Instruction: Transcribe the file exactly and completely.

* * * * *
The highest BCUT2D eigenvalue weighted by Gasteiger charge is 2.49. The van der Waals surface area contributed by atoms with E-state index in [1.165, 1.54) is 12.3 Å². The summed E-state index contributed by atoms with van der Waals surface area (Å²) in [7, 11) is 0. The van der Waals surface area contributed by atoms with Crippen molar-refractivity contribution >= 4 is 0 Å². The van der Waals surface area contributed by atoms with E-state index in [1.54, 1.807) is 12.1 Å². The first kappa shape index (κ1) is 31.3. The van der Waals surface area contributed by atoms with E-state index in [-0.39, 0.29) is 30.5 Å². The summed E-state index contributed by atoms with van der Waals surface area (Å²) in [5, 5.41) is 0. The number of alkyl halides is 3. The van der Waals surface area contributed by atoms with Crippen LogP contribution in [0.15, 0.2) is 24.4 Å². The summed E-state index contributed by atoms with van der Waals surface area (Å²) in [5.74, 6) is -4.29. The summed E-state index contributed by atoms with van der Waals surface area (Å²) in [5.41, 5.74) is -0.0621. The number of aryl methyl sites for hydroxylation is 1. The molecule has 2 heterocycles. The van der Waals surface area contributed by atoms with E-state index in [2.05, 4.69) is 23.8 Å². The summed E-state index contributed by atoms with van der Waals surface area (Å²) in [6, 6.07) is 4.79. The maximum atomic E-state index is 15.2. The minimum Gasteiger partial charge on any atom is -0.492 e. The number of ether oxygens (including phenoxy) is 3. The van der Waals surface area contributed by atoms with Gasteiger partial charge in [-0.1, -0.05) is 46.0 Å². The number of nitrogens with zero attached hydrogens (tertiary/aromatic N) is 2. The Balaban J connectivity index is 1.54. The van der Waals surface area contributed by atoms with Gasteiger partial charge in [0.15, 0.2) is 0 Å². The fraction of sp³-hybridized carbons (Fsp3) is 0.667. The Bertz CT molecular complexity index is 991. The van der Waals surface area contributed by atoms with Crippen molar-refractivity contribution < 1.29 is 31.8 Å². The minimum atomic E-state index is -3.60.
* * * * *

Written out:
The highest BCUT2D eigenvalue weighted by Gasteiger charge is 2.49. The van der Waals surface area contributed by atoms with E-state index in [1.165, 1.54) is 12.3 Å². The summed E-state index contributed by atoms with van der Waals surface area (Å²) in [7, 11) is 0. The van der Waals surface area contributed by atoms with Crippen molar-refractivity contribution >= 4 is 0 Å². The van der Waals surface area contributed by atoms with E-state index in [1.54, 1.807) is 12.1 Å². The first kappa shape index (κ1) is 31.3. The van der Waals surface area contributed by atoms with E-state index in [-0.39, 0.29) is 30.5 Å². The summed E-state index contributed by atoms with van der Waals surface area (Å²) in [5, 5.41) is 0. The number of alkyl halides is 3. The van der Waals surface area contributed by atoms with Crippen LogP contribution in [0.15, 0.2) is 24.4 Å². The summed E-state index contributed by atoms with van der Waals surface area (Å²) in [5.74, 6) is -4.29. The summed E-state index contributed by atoms with van der Waals surface area (Å²) in [5.41, 5.74) is -0.0621. The number of aryl methyl sites for hydroxylation is 1. The molecule has 2 heterocycles. The van der Waals surface area contributed by atoms with E-state index in [2.05, 4.69) is 23.8 Å². The summed E-state index contributed by atoms with van der Waals surface area (Å²) in [6, 6.07) is 4.79. The maximum atomic E-state index is 15.2. The minimum Gasteiger partial charge on any atom is -0.492 e. The number of ether oxygens (including phenoxy) is 3. The van der Waals surface area contributed by atoms with Gasteiger partial charge in [-0.1, -0.05) is 46.0 Å². The number of nitrogens with zero attached hydrogens (tertiary/aromatic N) is 2. The Balaban J connectivity index is 1.54. The van der Waals surface area contributed by atoms with Gasteiger partial charge in [0.15, 0.2) is 0 Å². The fraction of sp³-hybridized carbons (Fsp3) is 0.667. The Bertz CT molecular complexity index is 991. The van der Waals surface area contributed by atoms with Crippen molar-refractivity contribution < 1.29 is 31.8 Å². The minimum atomic E-state index is -3.60.